Fifty years ago this week, the modern LGBT movement was launched when police raided the Stonewall Inn in Greenwich Village and the bar’s patrons rose up and fought back. At least that’s what you have probably read and heard again and again.
But just as history is said to be a story told by the victors, gay history is a story often told by New Yorkers, who see our past through their own narrow lens.
This is not to minimize the Stonewall riots. They were an important moment, perhaps even a turning point, in the LGBT historical narrative. But history is much more complicated than any single event. And at the time activists were protesting at the Stonewall Inn, a robust movement for gay rights already existed in Los Angeles.
I know this because 50 years ago, following years of political activism, a group of pioneers — some known collectively as the Gay Liberation Front — began offering mental health and other services to the LGBT community right here in the City of Angels. And that effort gave birth to what is now the largest LGBT organization on the planet: the Los Angeles LGBT Center, which I head today.
But I’m getting ahead of myself.
Perhaps befitting a Hollywood movie script, one of our movement’s earliest heroines was a secretary at RKO Pictures named Edythe Eyde. In 1947, using her spare time and typewriter at RKO, Edythe (using the pseudonym Lisa Ben — an anagram for lesbian) began the first lesbian magazine, Vice Versa. Nine editions of the magazine were individually typed with carbon copies and distributed by hand at the If Club, one of L.A.’s first lesbian bars. When RKO was sold, Edythe had to give up her work on the magazine, but it would forever leave its mark on LGBT journalism.
Just three years later, again in Los Angeles, a group of gay men banded together to start an organization that many consider to be the genesis of the modern gay rights movement. Harry Hay, a brilliant, outspoken member of the Communist Party, gathered a group of like-minded gay friends and started the Mattachine Society. Meeting in secret, the group was conceived by Hay as a fraternal order that would operate as “a service and welfare organization devoted to the protection and improvement of Society’s Androgynous Minority.” Before long, there were Mattachine chapters around the country, including New York City.
Not long thereafter, One Inc. — an offshoot of the Mattachine Society — started publication of ONE, a monthly magazine that was the first U.S. pro-gay publication. ONE sold openly on the streets of Los Angeles for 25 cents a copy. After being declared obscene by the U.S. Postal Service in October 1954, One Inc. sued and ultimately won before the U.S. Supreme Court — the first such ruling to deal with homosexuality and free-speech rights for the LGBT community.
Clearly, there was beginning to be a critical mass of gay activism by the late 1950s in L.A., though it was largely operating under the radar. It was about to get far less covert, however, thanks to an inconspicuous doughnut shop on skid row.
Cooper Do-nuts was a small cafe located between two gay bars — Harold’s and the Waldorf — on Main Street in downtown Los Angeles. A hangout for lesbians, gay men, transgender folks, hustlers and drag queens, the shop — and its clientele — were often harassed by police. In May 1959, when two police officers attempted to arrest several LGBT patrons simply for congregating at the shop, customers flooded into the streets, throwing coffee cups, trash, spoons and doughnuts at the officers, who fled. When they returned with reinforcements, the protest continued and the street was shut down for an entire day. The Cooper Do-Nuts protest is widely considered to be the first gay political uprising — 10 years before Stonewall.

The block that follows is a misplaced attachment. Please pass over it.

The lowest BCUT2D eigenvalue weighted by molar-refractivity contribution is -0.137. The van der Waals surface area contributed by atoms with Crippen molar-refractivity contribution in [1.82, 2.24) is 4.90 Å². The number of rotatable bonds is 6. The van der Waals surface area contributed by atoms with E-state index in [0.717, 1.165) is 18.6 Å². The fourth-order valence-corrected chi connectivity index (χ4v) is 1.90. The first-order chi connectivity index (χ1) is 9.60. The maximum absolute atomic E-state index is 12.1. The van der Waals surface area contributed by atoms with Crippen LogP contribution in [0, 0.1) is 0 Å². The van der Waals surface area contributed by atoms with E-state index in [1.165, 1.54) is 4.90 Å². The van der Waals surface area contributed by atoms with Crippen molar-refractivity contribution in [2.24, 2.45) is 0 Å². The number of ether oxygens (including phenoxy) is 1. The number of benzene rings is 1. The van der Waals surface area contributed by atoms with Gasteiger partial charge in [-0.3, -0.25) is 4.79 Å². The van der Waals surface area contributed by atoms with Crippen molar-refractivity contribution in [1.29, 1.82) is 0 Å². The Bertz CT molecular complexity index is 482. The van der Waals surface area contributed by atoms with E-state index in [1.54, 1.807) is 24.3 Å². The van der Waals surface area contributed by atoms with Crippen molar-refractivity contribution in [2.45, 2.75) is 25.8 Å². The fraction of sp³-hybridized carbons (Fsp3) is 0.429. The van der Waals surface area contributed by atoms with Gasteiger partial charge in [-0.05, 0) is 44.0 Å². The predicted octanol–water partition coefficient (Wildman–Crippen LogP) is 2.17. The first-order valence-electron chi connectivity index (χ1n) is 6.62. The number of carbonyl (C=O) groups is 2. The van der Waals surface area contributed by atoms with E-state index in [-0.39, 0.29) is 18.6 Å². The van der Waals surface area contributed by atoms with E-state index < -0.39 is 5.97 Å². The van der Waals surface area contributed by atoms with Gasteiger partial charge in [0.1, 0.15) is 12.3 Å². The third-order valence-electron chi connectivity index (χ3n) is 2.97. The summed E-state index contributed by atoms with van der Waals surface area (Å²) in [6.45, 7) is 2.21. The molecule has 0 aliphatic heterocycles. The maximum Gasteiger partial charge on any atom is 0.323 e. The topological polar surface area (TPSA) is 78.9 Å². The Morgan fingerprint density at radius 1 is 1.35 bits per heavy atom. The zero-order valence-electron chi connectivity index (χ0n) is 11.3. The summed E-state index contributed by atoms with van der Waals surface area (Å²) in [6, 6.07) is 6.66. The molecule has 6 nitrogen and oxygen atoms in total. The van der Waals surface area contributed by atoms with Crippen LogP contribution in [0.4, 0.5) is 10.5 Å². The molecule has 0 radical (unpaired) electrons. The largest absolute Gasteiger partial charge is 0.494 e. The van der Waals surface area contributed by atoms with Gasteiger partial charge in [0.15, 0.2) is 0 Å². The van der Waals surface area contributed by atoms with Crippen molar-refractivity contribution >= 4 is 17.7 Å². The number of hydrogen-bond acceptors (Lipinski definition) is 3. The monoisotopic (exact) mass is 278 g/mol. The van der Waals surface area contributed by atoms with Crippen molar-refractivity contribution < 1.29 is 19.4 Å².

By the mid-1960s, there were gay bars and clubs throughout Los Angeles — the Patch in Wilmington, the Queen Mary in Studio City and the Black Cat in Silver Lake, to name a few. Police harassment was a fact of life at all of these establishments.
On New Year’s Eve 1967, undercover police officers raided the Black Cat and arrested several patrons for kissing; they beat two bartenders until they were unconscious. On Feb. 11, more than 200 demonstrators gathered outside the tavern to protest the raid and police brutality. The group that sponsored the protest, Personal Rights in Defense & Education, or PRIDE, published a newsletter that in September became the Los Angeles Advocate (later becoming the first national LGBT magazine, the Advocate).
In the midst of this social upheaval and political activism, a small group of activists who would become the founders of the Los Angeles LGBT Center began to provide services to the gay community. They also rented five “Liberation Houses” that became the nation’s first facilities for homeless LGBT adults and youth.
In 1971, with $35 in the bank, the Center rented its first formal headquarters at 1614 Wilshire Blvd. We believe this to be the first time the word “gay” was proudly displayed on an external sign. Imagine being a kid on a bus headed down Wilshire Boulevard and seeing that sign: Gay Community Services Center. As I write this nearly 50 years later, it still gives me chills.
This year, as the Los Angeles LGBT Center celebrates its 50th year and Pride is celebrated throughout the world, Angelenos should be especially proud. We have been a force in the struggle for full human dignity and equality for the LGBT community from the earliest days. Millions of people in many cities have contributed to that struggle. But here in the City of Angels, we need not march in anyone’s shadow.
Lorri L. Jean is the CEO of the Los Angeles LGBT Center, the world’s largest LGBT organization.